Spain: February 1556

Page 258

Calendar of State Papers, Spain, Volume 13, 1554-1558. Originally published by Her Majesty's Stationery Office, London, 1954.

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February 1556

260. “Truce and abstinence from war and suspension of arms, etc., between the Emperor and the King of England, his son, and the King of France, by land, by sea, rivers and lakes, East and West and other places and harbours and passes, as is expressly declared and understood both for themselves and their heirs and successors, their kingdoms and lordships on both sides of the mountains, wherever they may be situated” (Extracts)
6 February No innovation is to be undertaken, directly or indirectly, during this truce to the prejudice of peace. Everything is to remain in the same state as it is at present, and the possessions of the Princes on both sides are to remain as they were at the moment when the truce was signed. All this is to hold for the five years to come, dating from the day on which the truce was signed. (fn. 1) The truce is immediately to be published on both sides along the frontiers and progressively in other places which are to benefit by it. . . . . . . .
This truce was concluded at the Abbey of Vaucelles, on 6 February, 1556, in the presence of the Commissioners of the above-mentioned three Princes. . . . . . . . .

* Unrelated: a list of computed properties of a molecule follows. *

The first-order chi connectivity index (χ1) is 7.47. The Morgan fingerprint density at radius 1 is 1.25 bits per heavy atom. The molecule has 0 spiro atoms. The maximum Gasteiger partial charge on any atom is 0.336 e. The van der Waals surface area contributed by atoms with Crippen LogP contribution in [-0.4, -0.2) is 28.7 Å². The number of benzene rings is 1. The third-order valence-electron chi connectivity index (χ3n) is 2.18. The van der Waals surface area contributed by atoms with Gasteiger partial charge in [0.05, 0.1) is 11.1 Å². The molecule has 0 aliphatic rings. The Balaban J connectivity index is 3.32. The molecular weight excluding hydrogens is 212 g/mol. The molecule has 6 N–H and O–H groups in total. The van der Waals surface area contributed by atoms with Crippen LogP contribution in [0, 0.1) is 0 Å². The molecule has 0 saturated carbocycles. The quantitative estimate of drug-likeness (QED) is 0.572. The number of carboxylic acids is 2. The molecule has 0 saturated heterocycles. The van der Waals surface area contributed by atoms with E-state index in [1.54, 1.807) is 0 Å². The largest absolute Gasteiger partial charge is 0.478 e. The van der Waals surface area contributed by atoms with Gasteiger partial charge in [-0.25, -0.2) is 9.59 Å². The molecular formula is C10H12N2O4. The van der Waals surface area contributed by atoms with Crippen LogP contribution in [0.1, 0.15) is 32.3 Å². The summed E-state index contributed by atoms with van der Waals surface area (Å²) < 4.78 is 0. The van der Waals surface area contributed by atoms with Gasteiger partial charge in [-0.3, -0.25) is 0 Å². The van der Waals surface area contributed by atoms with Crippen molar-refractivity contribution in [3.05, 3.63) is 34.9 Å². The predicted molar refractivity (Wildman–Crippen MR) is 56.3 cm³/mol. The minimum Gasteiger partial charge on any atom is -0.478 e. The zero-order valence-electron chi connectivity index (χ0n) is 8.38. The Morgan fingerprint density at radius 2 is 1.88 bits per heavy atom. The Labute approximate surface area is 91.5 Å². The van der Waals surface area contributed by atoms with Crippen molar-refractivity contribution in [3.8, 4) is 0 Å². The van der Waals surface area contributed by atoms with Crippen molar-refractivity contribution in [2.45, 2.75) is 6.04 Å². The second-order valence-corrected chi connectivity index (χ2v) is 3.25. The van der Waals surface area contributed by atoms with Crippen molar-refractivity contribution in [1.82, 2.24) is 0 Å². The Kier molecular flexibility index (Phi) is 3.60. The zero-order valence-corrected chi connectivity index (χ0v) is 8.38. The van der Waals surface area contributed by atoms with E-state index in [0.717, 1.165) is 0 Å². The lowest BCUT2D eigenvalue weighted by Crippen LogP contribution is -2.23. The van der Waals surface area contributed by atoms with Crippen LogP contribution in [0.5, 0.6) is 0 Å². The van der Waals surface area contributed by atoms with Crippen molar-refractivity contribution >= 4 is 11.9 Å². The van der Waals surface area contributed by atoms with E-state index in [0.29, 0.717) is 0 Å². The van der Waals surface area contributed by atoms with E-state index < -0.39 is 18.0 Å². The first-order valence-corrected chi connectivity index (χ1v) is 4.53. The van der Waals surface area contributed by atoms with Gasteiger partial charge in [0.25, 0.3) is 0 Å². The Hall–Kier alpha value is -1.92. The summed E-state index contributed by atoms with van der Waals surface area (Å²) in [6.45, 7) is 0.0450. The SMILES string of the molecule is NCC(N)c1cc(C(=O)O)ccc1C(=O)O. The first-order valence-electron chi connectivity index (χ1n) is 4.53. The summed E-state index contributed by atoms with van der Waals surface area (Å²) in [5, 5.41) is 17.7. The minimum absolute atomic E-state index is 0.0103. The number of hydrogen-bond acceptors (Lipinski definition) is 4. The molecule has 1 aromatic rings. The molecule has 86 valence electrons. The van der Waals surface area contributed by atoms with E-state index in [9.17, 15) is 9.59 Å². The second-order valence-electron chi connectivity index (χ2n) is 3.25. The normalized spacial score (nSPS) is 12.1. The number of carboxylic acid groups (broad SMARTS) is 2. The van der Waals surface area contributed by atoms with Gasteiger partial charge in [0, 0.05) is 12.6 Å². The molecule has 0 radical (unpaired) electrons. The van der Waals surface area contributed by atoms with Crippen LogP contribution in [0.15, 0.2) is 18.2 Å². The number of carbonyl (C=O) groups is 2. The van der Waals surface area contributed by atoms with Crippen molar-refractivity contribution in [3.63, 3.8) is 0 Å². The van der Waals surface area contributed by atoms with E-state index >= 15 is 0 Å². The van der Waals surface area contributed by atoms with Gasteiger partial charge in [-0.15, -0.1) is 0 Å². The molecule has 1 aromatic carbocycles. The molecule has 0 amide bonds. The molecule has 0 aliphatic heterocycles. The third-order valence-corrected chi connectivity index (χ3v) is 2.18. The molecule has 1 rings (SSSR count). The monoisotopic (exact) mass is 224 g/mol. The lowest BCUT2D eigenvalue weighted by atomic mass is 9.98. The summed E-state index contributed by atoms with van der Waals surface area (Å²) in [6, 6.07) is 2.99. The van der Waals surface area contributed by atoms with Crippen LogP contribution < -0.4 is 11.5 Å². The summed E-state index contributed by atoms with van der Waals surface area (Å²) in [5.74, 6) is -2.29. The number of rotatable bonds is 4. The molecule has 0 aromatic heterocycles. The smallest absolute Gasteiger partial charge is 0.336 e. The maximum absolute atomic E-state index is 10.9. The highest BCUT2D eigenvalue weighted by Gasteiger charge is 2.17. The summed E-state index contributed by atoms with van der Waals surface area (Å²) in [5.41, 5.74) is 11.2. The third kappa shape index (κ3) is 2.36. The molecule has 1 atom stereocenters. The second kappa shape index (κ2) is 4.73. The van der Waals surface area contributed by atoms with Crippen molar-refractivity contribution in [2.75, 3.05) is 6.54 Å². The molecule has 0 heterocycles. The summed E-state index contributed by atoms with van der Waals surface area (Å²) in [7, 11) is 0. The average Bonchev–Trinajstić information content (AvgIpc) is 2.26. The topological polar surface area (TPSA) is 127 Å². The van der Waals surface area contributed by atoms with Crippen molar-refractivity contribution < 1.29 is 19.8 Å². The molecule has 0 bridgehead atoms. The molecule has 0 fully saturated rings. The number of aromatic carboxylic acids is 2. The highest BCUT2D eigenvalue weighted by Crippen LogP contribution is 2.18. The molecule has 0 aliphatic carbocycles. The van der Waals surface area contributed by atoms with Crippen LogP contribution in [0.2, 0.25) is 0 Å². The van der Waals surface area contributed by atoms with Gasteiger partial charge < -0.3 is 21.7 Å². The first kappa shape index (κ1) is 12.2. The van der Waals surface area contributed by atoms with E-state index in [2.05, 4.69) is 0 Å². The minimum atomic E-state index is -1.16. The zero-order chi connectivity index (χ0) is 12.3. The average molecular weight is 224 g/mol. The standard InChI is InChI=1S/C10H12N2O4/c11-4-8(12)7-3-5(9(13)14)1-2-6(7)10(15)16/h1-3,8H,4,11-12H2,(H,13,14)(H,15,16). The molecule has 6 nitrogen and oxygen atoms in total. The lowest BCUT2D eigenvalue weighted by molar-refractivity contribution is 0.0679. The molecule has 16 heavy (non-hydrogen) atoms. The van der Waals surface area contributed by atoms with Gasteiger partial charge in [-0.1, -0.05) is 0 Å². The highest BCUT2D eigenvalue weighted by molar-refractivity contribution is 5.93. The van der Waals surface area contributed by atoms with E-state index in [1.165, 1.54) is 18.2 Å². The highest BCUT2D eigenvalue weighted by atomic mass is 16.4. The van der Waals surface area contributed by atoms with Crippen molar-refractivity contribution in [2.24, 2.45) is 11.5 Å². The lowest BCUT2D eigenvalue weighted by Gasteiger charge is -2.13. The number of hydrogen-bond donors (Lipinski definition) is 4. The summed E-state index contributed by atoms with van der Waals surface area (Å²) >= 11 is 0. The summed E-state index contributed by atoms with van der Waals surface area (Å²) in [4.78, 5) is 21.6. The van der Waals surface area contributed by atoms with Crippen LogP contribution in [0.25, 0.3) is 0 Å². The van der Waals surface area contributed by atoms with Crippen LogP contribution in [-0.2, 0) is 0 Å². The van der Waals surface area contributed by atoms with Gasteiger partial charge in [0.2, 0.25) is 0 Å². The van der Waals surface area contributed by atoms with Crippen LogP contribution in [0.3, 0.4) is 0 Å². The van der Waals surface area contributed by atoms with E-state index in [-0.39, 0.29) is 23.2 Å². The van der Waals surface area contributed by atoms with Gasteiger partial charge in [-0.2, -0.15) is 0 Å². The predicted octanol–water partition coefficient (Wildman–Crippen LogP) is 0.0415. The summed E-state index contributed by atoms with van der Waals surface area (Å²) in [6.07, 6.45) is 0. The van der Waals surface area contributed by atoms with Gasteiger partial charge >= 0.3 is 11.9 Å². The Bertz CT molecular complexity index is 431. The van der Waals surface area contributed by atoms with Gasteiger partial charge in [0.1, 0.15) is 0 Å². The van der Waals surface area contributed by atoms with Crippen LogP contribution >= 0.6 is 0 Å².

The King of France is to pay a pension for the duration of the said truce to the Duke of Savoy amounting to the equivalent of the revenue of the country of Ivrea in the judgment of persons who understand this matter. The pension is to be paid in two instalments, in July and February, the first being payable next July, 1556.
No one is to be allowed to go to the Indies of Peru without the permission of the King of England. . . . . . . . .
Copy. Spanish.
Simancas, E.112.
261. “Copy of the letters patent of King Henry of France concerning a truce between the Emperor, his son the King of England, and the King of France, for a period of five years” (Extract)
Blois, 13 February All men are to know that a truce, permitting commercial relations and the cessation of arms, has been concluded between the King of France, the Emperor and Philip King of England, their heirs and successors, on both sides of the mountains for a period of five years as from 5 (sic) February, 1556. It is the King's will that this truce be observed inviolate and that all those who disregard it shall be punished in an exemplary manner as breakers of the peace. The subjects of both Princes are to be free to go and come and trade in all places East and West, by sea, lakes and rivers, without let or hindrance, provided they pay the customary dues levied in time of peace.
Signed: Henry; countersigned Burdin. Translated into Spanish.
Simancas, E.809.
Proclaimed on 20 February 1556 by public criers in the city of Roanne and many other places.


  • 1. Renard was afterwards blamed by the Bishop of Arras for this; Arras asserting that Renard had been told that the truce was not to take effect until it had been published (cf. Weiss, Vol. V, p. 41). in order to allow time for ground to be gained in Italy.